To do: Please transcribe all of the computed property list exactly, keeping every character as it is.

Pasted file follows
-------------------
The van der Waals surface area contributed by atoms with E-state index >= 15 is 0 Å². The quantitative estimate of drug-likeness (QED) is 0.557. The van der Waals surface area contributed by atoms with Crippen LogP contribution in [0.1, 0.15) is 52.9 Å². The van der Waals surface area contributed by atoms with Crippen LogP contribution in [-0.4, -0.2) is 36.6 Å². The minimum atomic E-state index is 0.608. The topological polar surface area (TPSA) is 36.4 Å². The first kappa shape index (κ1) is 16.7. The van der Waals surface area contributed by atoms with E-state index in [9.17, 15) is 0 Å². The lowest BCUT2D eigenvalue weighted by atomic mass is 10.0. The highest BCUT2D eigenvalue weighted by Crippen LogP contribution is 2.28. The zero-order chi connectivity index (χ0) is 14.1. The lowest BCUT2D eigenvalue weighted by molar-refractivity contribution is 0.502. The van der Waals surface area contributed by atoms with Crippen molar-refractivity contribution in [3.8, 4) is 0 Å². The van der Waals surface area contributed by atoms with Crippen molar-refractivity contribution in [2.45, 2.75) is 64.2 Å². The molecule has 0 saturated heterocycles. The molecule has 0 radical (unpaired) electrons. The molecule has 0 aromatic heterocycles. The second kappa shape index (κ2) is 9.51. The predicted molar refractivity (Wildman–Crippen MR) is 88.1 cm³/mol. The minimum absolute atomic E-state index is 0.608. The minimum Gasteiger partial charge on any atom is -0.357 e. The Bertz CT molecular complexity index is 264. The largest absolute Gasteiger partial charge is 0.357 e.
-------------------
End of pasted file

The van der Waals surface area contributed by atoms with E-state index >= 15 is 0 Å². The quantitative estimate of drug-likeness (QED) is 0.557. The van der Waals surface area contributed by atoms with Crippen LogP contribution in [0.1, 0.15) is 52.9 Å². The van der Waals surface area contributed by atoms with Crippen LogP contribution in [-0.4, -0.2) is 36.6 Å². The minimum atomic E-state index is 0.608. The topological polar surface area (TPSA) is 36.4 Å². The first kappa shape index (κ1) is 16.7. The van der Waals surface area contributed by atoms with E-state index in [9.17, 15) is 0 Å². The lowest BCUT2D eigenvalue weighted by atomic mass is 10.0. The highest BCUT2D eigenvalue weighted by Crippen LogP contribution is 2.28. The zero-order chi connectivity index (χ0) is 14.1. The lowest BCUT2D eigenvalue weighted by molar-refractivity contribution is 0.502. The van der Waals surface area contributed by atoms with Crippen molar-refractivity contribution in [3.8, 4) is 0 Å². The van der Waals surface area contributed by atoms with Crippen molar-refractivity contribution in [2.45, 2.75) is 64.2 Å². The molecule has 0 saturated heterocycles. The molecule has 0 radical (unpaired) electrons. The molecule has 0 aromatic heterocycles. The second kappa shape index (κ2) is 9.51. The predicted molar refractivity (Wildman–Crippen MR) is 88.1 cm³/mol. The minimum absolute atomic E-state index is 0.608. The minimum Gasteiger partial charge on any atom is -0.357 e. The Bertz CT molecular complexity index is 264. The largest absolute Gasteiger partial charge is 0.357 e.